Union Budget 2021 Expectations for MSMEs: Only MSMEs are well placed with competency, flexibility, local market understanding, and experience to bring about rural revolution.
- By Rajesh Radhakrishnan
Union Budget 2021-22 Expectations for MSMEs: In the upcoming budget, the government should offer a tax holiday of one-two years to the Micro, Small, and Medium Enterprises (MSMEs) affected by the ongoing Covid-19 pandemic crisis. Many MSMEs have been deeply impacted and they are on the verge of winding up, especially those who come under the sectors such as retail, travel, hospitality, textile, jewelry, auto, etc. They should get the tax benefits. On a case-to-case basis, the government should think on the lines of reduction of interest rates or giving tax benefits to the affected MSMEs. Retail, being the backbone of the country, has to be protected at any cost, no matter how much e-commerce has grown.
This is the ideal time for the government to kick start the rural economy by supporting the MSMEs. Today there are a lot of approval processes and barriers for starting a new business, even for setting a small manufacturing or a cottage unit. This has to change. In a country like China, every household produces something. China was once an agrarian economy like India. However, decades ago, favorable government policies helped in easy diversification to activities such as rural manufacturing, growing its economy, and converting China into an export powerhouse.
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India should encourage its villages to diversify into self-employment, cottage manufacturing and services, and reduce dependence on agriculture. This will aid the government’s ‘Make in India’ initiative and make the country truly ‘AtmaNirbhar’. The villages can be the right place for producing semiconductors, textiles, pharmaceuticals, and running BPOs. If textile manufacturing could be expanded to villages, India can regain its status as the textile capital of the world. We can produce a lot of products of export significance in our villages, which will catapult the country into the global supply chain as a low-cost producer when China is facing issues today.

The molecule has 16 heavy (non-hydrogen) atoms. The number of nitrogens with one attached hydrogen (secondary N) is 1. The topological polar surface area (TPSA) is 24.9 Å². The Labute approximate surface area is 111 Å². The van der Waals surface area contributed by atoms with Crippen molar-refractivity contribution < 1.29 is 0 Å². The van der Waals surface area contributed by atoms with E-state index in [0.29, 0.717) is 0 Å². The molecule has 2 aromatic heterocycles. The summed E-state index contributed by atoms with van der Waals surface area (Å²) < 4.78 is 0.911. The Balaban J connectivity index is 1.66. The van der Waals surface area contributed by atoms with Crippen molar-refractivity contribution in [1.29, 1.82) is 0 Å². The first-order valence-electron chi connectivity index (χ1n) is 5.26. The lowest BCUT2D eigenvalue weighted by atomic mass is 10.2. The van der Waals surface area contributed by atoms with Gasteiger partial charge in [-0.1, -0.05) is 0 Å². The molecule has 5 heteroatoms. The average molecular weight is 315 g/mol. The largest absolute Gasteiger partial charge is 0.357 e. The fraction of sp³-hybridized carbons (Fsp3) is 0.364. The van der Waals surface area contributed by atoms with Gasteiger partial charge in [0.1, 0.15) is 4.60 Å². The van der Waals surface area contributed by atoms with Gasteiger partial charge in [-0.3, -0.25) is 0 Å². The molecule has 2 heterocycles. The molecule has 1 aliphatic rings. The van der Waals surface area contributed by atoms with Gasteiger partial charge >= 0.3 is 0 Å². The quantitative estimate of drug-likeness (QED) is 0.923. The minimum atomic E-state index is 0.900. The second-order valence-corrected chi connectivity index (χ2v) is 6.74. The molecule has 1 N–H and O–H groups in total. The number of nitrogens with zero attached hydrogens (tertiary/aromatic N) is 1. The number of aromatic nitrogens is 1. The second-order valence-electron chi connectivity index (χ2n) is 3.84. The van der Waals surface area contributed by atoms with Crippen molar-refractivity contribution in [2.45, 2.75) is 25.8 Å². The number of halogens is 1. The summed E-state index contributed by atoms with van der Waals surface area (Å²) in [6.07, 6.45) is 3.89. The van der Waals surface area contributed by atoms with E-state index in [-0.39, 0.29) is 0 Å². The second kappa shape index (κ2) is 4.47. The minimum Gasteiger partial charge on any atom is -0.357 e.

The model should make it easy for MSMEs to enter and exit easily, diversify into alternative businesses when the current ones are not working, etc. Making the market competitive will bring the costs down. The government needs to offer tax exemption, interest reduction, and power subsidy for rural entrepreneurs. Land and labour costs will be low in villages and small towns. Solar power needs to be harnessed in villages that will bring down the power costs.
Today on account of the telecom revolution, the difference between a city and a village is dwindling. Especially after the Covid crisis, one can operate from anywhere be it urban or rural. By creating a flexible model, a lot of production could be shifted to villages and semi-urban towns, giving significant employment potential to local people. There are many successful MSME owners who wish to shift their production or start new ones at their native villages as a gesture of giving back to their birthplace. However, they can be inspired only by creating the right model.
Only MSMEs are well placed with competency, flexibility, local market understanding, and experience to bring about this rural revolution. For startups, it will be difficult due to their nascent nature. Large companies will have their own business model and will be lacking flexibility.
MSMEs adopting CRM, ERP solutions or plant automation should be incentivized. Banks should be encouraged in funding the digitization efforts of the MSMEs. If there is a demand for a product, it can be met by a startup. Startups need to be given tax holidays for one-two years which enables them to grow and get into the league of MSMEs.
Covid-19, although has affected the whole world, has also taught one to be resilient. With the telecom infrastructure at its firm place in the country, the situation has helped urban India grow in terms of remote working, online education, online health consultation, and telemedicine. This is going to be the new norm even if the pandemic ceases in the future. With the right funding, well-trained resources, and relevant technology infrastructure in place, the villages can be gradually transformed into a production hub. This change can be undoubtedly brought by MSMEs.
Rajesh Radhakrishnan is the Chief Marketing Officer of Vritti Solutions. Views expressed are the author’s own.